Battery Park City will compost dog waste at its dog runs

Poop news is big news, so this press release out of the BPCA caught my attention right quick. The authority has started a pilot program to compost the dog waste collected — or should I say contributed — at its three dog runs: at the North End Avenue Island, “Sirius” at Kowsky Plaza and at the south end of West Thames Park. Here’s how it will work (you can also watch a video below!):
1. Your dog poops.
2. You use the available scooper to pick it up OR scoop it into a PAPER (not plastic) bag.
3. You deposit it into the marked collection bin next to the trash can.

Et voila!

The bins will be emptied and cleaned daily (sheesh, whose job is that??) and taken to the BPCA’s parks operations central dog waste composting unit. Now, this is separate from the authority’s organic composting, just fyi, to which you CANNOT add feces. This will be heated to 140-160 degrees, which kills pathogens, and then the staff will add carbon in the form of wood chips and sawdust and tinker with the mixture to find the right balance of carbon and nitrogen to convert the dog waste into compost. (It’s like a composting toilet, essentially.)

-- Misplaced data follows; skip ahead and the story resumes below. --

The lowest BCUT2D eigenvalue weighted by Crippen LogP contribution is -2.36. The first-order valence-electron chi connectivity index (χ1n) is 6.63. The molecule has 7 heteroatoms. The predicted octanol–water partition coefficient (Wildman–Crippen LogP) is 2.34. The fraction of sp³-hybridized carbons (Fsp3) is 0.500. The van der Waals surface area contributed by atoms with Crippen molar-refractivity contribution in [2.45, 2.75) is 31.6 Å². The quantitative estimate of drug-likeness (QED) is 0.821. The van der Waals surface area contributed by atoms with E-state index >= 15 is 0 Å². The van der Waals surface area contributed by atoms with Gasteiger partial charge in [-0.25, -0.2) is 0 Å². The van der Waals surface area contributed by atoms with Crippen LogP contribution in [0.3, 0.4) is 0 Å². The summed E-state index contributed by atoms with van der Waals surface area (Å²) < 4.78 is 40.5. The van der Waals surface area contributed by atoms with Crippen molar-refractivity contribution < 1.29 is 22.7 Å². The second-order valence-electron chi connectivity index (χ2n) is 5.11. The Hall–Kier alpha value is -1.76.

The authority estimates that about 75 pounds of dog waste are produced daily in the dog runs, and if you do the math, that’s 3.5 tons of waste each year. The compost program means reduced methane gases as well as reduced numbers of plastic bags. I don’t know how they will actually do this without gagging, but it certainly sounds like a worthy effort.



  1. Question: I assume they will not “pasturize” all the plastic bags people use to pick up the poop and deposit in the bins. Does that means BPCA staff must sort through 75 pounds of it every day to sort the goo from the bags?? If so, does that job come equipped with hazmat suits?

  2. Hi there John, great question. Ideally, folks will use either the paper bags from dispensers located at each of the dog runs, or the scooper (also available at each). The short video linked in the write-up above shows how quick & easy it’s intended to be.

    Nonetheless, throughout the pilot we’ll be measuring the amount of contamination (plastic bags, trash, etc.) found in bins – both to see how people are reacting to the program, and how we might do a better job of educating the public.

    Hope that’s helpful to you.

    Nick Sbordone
    Battery Park City Authority